Part Two

Baker managed to shoot a rabbit near an abandoned ranch where they had tied up their horses, and in a ravine nearby, Smith had done the same. Woode asked Baker for his rabbit and was refused. When they caught up to Smith, Woode asked him what time it was, and Smith pulled out a lovely gold watch, telling Woode the time.

At this point, Woode told the men he knew where a lot of rabbits were. Baker had come to hunt ducks, so he left Smith and Woode and caught up with their other friend, Wyman, to hunt those ducks. Baker and Wyman heard two shots, and looking back, saw that Smith had brought down another rabbit. Satisfied that their friend was going to rabbit hunt instead, they went on their way, leaving Smith and Woode to head in another direction.

Later in the afternoon, Smith and Wyman returned to the wagon and the camp where the men had agreed to spend the night. But by 6 pm, Smith had still not returned. They searched for Smith for about three hours, until it was completely dark, and returned to camp. Next morning, they set out again, and found Smith’s body on a hillside, less than 200 yards from the road. He was lying face up and clearly dead. Not wanting to disturb the body, Baker still went ahead and searched his friend’s pockets, only to find the watch was gone.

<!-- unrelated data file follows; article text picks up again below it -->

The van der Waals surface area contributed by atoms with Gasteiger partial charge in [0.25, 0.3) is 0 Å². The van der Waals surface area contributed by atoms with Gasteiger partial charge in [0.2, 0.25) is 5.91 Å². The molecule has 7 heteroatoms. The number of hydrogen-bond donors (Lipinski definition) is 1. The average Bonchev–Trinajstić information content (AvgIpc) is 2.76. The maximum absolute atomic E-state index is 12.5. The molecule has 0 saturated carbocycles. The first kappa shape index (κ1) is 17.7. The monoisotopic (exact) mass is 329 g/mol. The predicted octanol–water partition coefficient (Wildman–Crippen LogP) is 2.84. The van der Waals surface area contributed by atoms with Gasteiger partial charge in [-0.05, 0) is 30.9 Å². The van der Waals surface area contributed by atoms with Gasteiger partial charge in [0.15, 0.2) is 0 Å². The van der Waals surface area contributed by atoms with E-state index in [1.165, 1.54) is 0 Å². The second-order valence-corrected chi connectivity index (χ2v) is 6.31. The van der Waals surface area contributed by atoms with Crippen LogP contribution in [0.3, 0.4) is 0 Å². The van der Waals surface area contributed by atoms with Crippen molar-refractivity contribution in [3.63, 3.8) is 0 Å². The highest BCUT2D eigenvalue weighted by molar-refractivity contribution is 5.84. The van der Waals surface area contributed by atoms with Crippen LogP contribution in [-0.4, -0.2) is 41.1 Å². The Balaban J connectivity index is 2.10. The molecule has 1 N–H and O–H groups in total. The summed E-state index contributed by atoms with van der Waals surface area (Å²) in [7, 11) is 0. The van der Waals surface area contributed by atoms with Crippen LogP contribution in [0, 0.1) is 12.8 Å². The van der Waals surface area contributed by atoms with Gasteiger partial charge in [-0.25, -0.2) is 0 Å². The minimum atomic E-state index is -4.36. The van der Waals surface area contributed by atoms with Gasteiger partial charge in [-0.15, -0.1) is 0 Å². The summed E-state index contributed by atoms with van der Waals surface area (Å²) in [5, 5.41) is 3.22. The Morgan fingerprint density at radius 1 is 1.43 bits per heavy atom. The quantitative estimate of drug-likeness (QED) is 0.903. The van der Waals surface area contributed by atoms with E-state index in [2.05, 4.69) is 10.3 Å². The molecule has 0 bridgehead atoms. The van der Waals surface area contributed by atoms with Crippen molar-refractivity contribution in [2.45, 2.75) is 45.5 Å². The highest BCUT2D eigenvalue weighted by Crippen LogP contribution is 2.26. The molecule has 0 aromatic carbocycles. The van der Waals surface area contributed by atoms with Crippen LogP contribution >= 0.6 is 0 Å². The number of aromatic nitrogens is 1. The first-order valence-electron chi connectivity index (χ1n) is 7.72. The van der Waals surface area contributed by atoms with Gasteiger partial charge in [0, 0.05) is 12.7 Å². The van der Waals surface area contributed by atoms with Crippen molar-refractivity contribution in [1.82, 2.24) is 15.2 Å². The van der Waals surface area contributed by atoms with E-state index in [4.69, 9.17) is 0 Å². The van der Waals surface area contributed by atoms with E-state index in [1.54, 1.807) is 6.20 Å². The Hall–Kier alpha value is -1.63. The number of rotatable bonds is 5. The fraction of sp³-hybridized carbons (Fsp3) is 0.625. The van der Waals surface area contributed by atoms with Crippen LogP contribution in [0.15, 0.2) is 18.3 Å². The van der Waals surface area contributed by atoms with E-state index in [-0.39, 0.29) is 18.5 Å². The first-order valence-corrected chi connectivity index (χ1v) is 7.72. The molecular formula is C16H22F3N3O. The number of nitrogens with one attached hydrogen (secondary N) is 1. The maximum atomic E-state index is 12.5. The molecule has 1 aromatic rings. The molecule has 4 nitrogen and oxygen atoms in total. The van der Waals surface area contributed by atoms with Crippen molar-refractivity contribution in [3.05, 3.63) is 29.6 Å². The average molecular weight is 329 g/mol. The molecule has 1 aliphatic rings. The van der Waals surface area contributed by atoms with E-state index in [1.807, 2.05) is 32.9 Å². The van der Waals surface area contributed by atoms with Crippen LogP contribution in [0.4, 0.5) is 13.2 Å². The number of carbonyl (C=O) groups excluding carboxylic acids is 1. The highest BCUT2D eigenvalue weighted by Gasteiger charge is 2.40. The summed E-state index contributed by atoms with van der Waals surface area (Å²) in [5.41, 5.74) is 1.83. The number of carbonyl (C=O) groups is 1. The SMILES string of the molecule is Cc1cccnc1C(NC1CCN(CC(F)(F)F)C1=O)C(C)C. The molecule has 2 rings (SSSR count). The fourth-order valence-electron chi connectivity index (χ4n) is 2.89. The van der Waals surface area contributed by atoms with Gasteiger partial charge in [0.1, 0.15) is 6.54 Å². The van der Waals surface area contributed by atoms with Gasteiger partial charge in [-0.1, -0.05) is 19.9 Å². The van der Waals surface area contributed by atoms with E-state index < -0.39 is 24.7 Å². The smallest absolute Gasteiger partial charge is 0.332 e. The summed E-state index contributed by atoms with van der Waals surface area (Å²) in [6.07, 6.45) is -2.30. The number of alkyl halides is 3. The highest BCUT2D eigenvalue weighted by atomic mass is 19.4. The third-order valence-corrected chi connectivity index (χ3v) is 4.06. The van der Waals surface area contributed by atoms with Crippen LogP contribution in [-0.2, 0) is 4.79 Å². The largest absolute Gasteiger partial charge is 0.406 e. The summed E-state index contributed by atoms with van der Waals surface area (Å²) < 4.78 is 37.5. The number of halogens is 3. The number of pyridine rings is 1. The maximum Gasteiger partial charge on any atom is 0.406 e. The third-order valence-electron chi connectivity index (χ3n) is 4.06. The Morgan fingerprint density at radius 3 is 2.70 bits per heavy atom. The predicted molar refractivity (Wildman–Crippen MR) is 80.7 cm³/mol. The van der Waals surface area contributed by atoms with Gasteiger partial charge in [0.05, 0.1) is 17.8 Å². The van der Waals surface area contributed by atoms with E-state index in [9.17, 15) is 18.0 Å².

Baker and Wyman returned to Denver and sought out then Coroner John Chivington (Of Sand Creek infamy) who took a couple of sheriffs and returned to the site where the body still lay in the moonlight. Turning the body over, they found that Smith had been shot once in the back just under the right shoulder blade. The impact had caused Smith to spin and fall facing upward, bleeding into the ground, the cold weather hastening his demise. Woode was clearly the suspect.

Sheriffs Bert Holloway and T.J. Thompson, along with Alexander Baker and another man George Duggan, took a wagon and followed the footsteps that had been found in the snow to the Woode home less than half a mile away. At first the men asked Mrs. Woode for supper and feed for the horses, but when she refused, they drove their wagon about a half mile away, and returned on foot, this time telling Mrs. Woode their true purpose for being there. At first she told them that Anton was not at home, that he was at school Elyria. Not believing her, the men barged in and searched the house, finding Anton under his bed, and pulling him out. When questioned, Anton gave up the watch and chain, but he could not produce Smith’s rifle, claiming his father had taken it. But further search proved that to be a lie; the rifle was hidden between the mattresses on Anton’s bed.